Oversupply is the killer

Posted on 13/05/2015  
Oversupply is the killer

The developer lobby, better at promoting self-interest than anyone else in society, would have us believe that building more homes will make homes cheaper.

Developers themselves believe that building more houses will make themselves more profitable – particularly if government gives them their wish list of things to make their lives easier - and what happens after that … well, who cares?

The truth is: the only way to make homes significant cheaper is to build far too many of them. Over-supply is the one thing that can crash a market.

All of the areas I call the No Go Zones are places undermined by over-supply.  Click here to buy our Over Supply Report

Investors far too often fall victim to such places because supply is the factor most over-looked by property investors.

Those who take the time to do some research before tossing a few hundred thousand at an investment property tend to focus on demand, with scant regard for the flipside of the growth equation.

Some organisations that purport to advise investors preach a simplistic follow-the-population-growth strategy.

If high population growth was the core element in a good locational choice, the leading capital growth performers in the past five years would have been the Gold Coast and Wyndham City in the south-west of Melbourne. Gladstone, boosted by the influx of tens of thousands of gas project employees, would have soaring prices.

The opposite is true in those markets, which have all suffered recent periods of marked decline. The too-often forgotten factor is supply.

The Gold Coast had five years of falling property values because of too much supply. Wyndham City, which overtook the Gold Coast as the municipality with the greatest annual additions to its population, recorded no growth in prices for three years, because of an excess of house-and-land packages – ultimately flogged off to distant investors by dodgy marketing companies.

Gladstone, after recording high growth in rentals and prices in 2011 and 2012, saw rising vacancies and a sharp downturn in prices and rents after 2012 because developers went overboard yet again.

Over-supply causes rents to fall and that drags down property values.

The developers building the new projects don’t care as long as they can sell their product to someone and move on to the next project. In over-supplied markets, they tend to target distant investors unfamiliar with local conditions. The Chinese are the victims of choice these days.

There are two “danger situations” at the core of the No Go Zones issue: (1) inner-city apartment markets; and (2) regional centres where a rise in supply (through new development) has coincided with a decline in demand (through downsizing in the resources sector).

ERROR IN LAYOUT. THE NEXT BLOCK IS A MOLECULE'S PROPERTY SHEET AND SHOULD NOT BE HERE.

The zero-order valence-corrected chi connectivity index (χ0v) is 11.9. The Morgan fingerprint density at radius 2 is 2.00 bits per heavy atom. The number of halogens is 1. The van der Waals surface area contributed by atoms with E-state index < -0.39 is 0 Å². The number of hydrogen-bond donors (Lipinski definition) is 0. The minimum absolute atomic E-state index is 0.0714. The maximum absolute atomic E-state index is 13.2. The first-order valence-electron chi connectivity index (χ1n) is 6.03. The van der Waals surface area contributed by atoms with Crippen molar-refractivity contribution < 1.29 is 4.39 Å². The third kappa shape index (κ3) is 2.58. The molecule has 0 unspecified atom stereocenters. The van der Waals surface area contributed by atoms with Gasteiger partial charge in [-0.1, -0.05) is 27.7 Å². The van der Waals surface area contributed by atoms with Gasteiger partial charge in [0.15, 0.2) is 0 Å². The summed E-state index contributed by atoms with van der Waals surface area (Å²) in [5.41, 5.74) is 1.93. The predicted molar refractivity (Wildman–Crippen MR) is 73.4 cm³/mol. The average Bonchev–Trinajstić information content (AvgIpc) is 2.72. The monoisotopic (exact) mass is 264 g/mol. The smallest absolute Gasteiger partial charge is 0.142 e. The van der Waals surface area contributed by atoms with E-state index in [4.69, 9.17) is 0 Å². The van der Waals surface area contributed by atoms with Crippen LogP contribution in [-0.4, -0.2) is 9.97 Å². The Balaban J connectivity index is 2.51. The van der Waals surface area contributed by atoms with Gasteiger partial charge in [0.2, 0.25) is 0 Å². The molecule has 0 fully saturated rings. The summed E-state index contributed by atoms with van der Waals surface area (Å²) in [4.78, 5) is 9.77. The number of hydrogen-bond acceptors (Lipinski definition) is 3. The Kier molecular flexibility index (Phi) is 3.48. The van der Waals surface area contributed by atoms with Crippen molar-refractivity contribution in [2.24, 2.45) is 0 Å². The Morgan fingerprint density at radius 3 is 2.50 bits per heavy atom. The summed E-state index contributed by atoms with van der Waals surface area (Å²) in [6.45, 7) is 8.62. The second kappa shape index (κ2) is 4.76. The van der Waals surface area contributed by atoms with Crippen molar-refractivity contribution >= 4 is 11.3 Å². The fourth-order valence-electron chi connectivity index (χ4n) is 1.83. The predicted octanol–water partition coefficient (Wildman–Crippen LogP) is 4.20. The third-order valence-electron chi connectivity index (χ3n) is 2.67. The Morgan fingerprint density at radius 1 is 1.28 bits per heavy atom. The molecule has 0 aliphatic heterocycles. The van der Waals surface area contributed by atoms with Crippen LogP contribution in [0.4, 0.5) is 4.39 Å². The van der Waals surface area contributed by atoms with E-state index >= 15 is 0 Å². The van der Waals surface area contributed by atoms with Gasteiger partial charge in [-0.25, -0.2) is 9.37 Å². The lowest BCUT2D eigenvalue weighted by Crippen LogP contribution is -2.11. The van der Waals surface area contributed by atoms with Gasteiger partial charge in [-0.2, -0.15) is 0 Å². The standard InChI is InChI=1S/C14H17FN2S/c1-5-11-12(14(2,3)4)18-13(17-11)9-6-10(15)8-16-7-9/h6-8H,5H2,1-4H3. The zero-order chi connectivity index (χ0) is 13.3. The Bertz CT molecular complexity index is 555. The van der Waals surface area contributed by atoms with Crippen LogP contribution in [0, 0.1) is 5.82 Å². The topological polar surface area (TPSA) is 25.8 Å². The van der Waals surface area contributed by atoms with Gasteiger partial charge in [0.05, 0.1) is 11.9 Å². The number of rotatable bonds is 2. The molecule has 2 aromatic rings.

Inner-city units present a significant danger throughout capital city Australia. Boom-bust scenarios are common. As Hegney Property Group chairman Gavin Hegney says: “Apartments are always in over-supply or under-supply because of the lumpy nature of the market. With a housing estate you can release allotments in stages but you can’t do that with an apartment tower.”

Another problem is the long lead time in creating high-rise unit buildings. Multiple developers will decide simultaneously to build towers in a strong market – two or three years later when they are completed, a lot may have changed.

This is a clear and present danger for Australian buyers. Developers don’t care who buys their units as long as someone does, nor are they concerned if their buyers later find themselves unable to tenant their units or are forced to sell at a loss.

But it is a concern for the market and for real estate consumers.

Given that Melbourne, Brisbane, Perth, Canberra and Darwin already have – or are heading towards - surpluses of inner-city apartments, and Sydney and the Gold Coast are trending in that direction, a good strategy for property investors is to simply avoid CBD unit markets altogether. There are much better (and cheaper) places to buy.

The coal and iron ore industries are the cause of the other core “danger situation”. When the resources boom was at its strongest, mining expansion created strong property markets in towns and regional centres that felt the positive impacts.

This prompted developers to initiate new projects to exploit the demand. Sadly, this coincided in a downturn in the coal sector, with commodity prices declining at a time of rising costs for mining companies. The iron ore industry has had similar problems.

Rising supply coincided with falling demand – a recipe for decline in property markets. The result has been sharply rising vacancy rates, leading to lower rents and ultimately falling prices.

Another factor is the growing use of fly-in-fly-out workers accommodated in workers camps, rather than renting in the local property market.

This has been a big factor in the Surat Basin region of Queensland, where developers built a lot of new dwellings in anticipation of strong rental demand – but more than 90% of resources workers have been accommodated in purpose-built temporary villages.

The result has been the highest vacancies in the nation.

Terry Ryder is the founder of hotspotting.com.au



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